A new survey has revealed that a majority of right-wing voters will continue to support Prime Minister Benjamin Netanyahu even if he is formally indicted on corruption charges.
The study, undertaken by the Rafi Smith Institute for the Israel Democracy Institute, also found that a staggering two-thirds of respondents insisted that Netanyahu’s legal troubles were a result of politically-motivated persecution by law enforcement.
According to the Jerusalem Post, some 53% of right-wing voters said they would support Netanyahu remaining in office even if he is officially indicted following a pre-indictment hearing with the attorney-general. Just 18% of the 1,063 respondents said that the Prime Minister should resign if he is formally charged.
Voters also expressed a desire for the powers of the justice system to be curtailed in exchange for more power being placed in the hands of the governing apparatus. Indeed, some 74% of right-wing voters declared that a law, allowing the Knesset to override High Court of Justice decisions that strike down legislation, should be passed.
Respondents appear to be mirroring Netanyahu’s assertion that the three corruption cases brought against him are nothing more than political smear. In February, the Prime Minister said that the cases were an attempt “to topple the right-wing and raise the left to the premiership.”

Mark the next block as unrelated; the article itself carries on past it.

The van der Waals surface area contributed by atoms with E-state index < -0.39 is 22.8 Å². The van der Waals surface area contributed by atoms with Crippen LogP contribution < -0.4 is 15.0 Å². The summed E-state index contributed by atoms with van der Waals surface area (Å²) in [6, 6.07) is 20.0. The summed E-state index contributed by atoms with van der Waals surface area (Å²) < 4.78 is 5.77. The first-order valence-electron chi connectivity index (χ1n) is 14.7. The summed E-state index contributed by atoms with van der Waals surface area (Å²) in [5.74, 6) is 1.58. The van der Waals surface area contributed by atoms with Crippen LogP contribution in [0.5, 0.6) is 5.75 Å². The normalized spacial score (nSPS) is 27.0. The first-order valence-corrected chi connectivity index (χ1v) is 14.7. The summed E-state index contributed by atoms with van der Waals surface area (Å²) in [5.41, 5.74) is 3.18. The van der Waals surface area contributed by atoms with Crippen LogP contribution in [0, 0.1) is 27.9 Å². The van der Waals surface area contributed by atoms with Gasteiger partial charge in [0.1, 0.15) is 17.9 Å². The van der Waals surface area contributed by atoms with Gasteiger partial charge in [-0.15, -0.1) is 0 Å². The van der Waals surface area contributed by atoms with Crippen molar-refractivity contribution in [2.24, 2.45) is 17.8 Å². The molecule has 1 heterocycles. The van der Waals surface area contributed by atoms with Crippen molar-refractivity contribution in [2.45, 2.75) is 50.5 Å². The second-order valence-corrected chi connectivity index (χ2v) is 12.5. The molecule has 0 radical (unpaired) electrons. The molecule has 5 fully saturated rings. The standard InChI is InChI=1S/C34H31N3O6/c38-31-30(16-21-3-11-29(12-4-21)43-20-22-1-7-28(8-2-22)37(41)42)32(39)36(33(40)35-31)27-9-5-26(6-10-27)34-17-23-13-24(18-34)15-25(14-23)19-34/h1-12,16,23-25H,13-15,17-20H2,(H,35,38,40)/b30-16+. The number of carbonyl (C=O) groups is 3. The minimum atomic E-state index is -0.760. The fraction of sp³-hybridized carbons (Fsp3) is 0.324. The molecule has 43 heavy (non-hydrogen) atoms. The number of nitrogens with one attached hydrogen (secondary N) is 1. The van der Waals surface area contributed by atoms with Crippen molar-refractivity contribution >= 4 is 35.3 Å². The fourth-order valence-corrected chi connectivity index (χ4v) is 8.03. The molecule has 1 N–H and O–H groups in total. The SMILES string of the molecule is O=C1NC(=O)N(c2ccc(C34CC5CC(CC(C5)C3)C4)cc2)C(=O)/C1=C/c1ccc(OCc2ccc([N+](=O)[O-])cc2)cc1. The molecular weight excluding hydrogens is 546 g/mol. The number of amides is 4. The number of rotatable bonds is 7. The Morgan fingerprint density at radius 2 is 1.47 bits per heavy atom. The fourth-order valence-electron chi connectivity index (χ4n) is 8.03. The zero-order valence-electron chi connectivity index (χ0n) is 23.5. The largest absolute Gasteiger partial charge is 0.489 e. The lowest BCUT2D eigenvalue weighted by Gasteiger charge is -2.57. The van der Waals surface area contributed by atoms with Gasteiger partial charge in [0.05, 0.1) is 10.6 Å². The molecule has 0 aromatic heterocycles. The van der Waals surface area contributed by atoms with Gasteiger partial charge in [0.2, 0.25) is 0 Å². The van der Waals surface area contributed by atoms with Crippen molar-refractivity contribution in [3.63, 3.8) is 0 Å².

“There is no other explanation,” he said, according to the Guardian.
Prior to April’s election, Netanyahu’s party, Likud, called the prosecution attempt “political persecution.”
“Unilateral publication of the attorney general’s announcement just a month before the elections, without giving the prime minister an opportunity to refute these false accusations, is a blatant and unprecedented intervention in the elections,” the party added in its statement.
Netanyahu is accused of engaging in bribery and colluding with the press in order to gain favorable coverage. The Prime Minister’s formal indictment hearing will take place in October, just a few weeks after the Israeli snap election, which is due to be held on September 17 after Netanyahu failed to form a governing coalition back in April.
Photo courtesy: Getty Images/Lori Mizrahi/Stringer
Will Maule is a British journalist who has spent the past several years working as a digital news editor. Since earning a degree in international relations and politics, Will has developed a particular interest in covering ethical issues, human rights and global religious persecution. Will's work has been featured in various outlets including The Spectator, Faithwire, CBN News, Spiked, The Federalist and Christian Headlines. Follow him on Twitter at @WillAMaule.